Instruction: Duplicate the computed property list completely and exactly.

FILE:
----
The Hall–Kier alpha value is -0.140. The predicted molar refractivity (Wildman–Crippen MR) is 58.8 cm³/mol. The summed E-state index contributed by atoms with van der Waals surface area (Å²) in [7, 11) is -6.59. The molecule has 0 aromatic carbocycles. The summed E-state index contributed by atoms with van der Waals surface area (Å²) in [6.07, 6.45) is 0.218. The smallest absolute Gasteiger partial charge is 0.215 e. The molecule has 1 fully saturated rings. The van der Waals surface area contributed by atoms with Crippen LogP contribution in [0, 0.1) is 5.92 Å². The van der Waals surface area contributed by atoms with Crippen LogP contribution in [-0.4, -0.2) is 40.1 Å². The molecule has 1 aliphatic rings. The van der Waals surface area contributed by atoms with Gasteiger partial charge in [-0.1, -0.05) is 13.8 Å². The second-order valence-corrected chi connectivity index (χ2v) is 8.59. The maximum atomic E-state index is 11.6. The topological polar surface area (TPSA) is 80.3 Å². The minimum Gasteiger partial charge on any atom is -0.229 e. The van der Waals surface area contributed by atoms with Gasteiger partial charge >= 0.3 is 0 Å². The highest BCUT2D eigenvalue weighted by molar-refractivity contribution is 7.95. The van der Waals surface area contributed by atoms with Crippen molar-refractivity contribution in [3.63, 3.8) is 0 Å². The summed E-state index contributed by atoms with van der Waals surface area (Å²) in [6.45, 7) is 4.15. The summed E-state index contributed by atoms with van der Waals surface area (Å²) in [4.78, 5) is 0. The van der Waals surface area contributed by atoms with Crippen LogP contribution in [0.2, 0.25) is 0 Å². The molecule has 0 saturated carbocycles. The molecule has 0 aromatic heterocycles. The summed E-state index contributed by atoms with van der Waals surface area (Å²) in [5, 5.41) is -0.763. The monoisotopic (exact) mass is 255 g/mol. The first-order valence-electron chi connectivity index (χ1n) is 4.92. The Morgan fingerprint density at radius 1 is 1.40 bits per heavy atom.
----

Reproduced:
The Hall–Kier alpha value is -0.140. The predicted molar refractivity (Wildman–Crippen MR) is 58.8 cm³/mol. The summed E-state index contributed by atoms with van der Waals surface area (Å²) in [7, 11) is -6.59. The molecule has 0 aromatic carbocycles. The summed E-state index contributed by atoms with van der Waals surface area (Å²) in [6.07, 6.45) is 0.218. The smallest absolute Gasteiger partial charge is 0.215 e. The molecule has 1 fully saturated rings. The van der Waals surface area contributed by atoms with Crippen LogP contribution in [0, 0.1) is 5.92 Å². The van der Waals surface area contributed by atoms with Crippen LogP contribution in [-0.4, -0.2) is 40.1 Å². The molecule has 1 aliphatic rings. The van der Waals surface area contributed by atoms with Gasteiger partial charge in [-0.1, -0.05) is 13.8 Å². The second-order valence-corrected chi connectivity index (χ2v) is 8.59. The maximum atomic E-state index is 11.6. The topological polar surface area (TPSA) is 80.3 Å². The minimum Gasteiger partial charge on any atom is -0.229 e. The van der Waals surface area contributed by atoms with Gasteiger partial charge >= 0.3 is 0 Å². The highest BCUT2D eigenvalue weighted by molar-refractivity contribution is 7.95. The van der Waals surface area contributed by atoms with Crippen molar-refractivity contribution in [3.63, 3.8) is 0 Å². The summed E-state index contributed by atoms with van der Waals surface area (Å²) in [6.45, 7) is 4.15. The summed E-state index contributed by atoms with van der Waals surface area (Å²) in [4.78, 5) is 0. The van der Waals surface area contributed by atoms with Crippen LogP contribution in [0.2, 0.25) is 0 Å². The molecule has 0 saturated carbocycles. The molecule has 0 aromatic heterocycles. The summed E-state index contributed by atoms with van der Waals surface area (Å²) in [5, 5.41) is -0.763. The monoisotopic (exact) mass is 255 g/mol. The first-order valence-electron chi connectivity index (χ1n) is 4.92. The Morgan fingerprint density at radius 1 is 1.40 bits per heavy atom.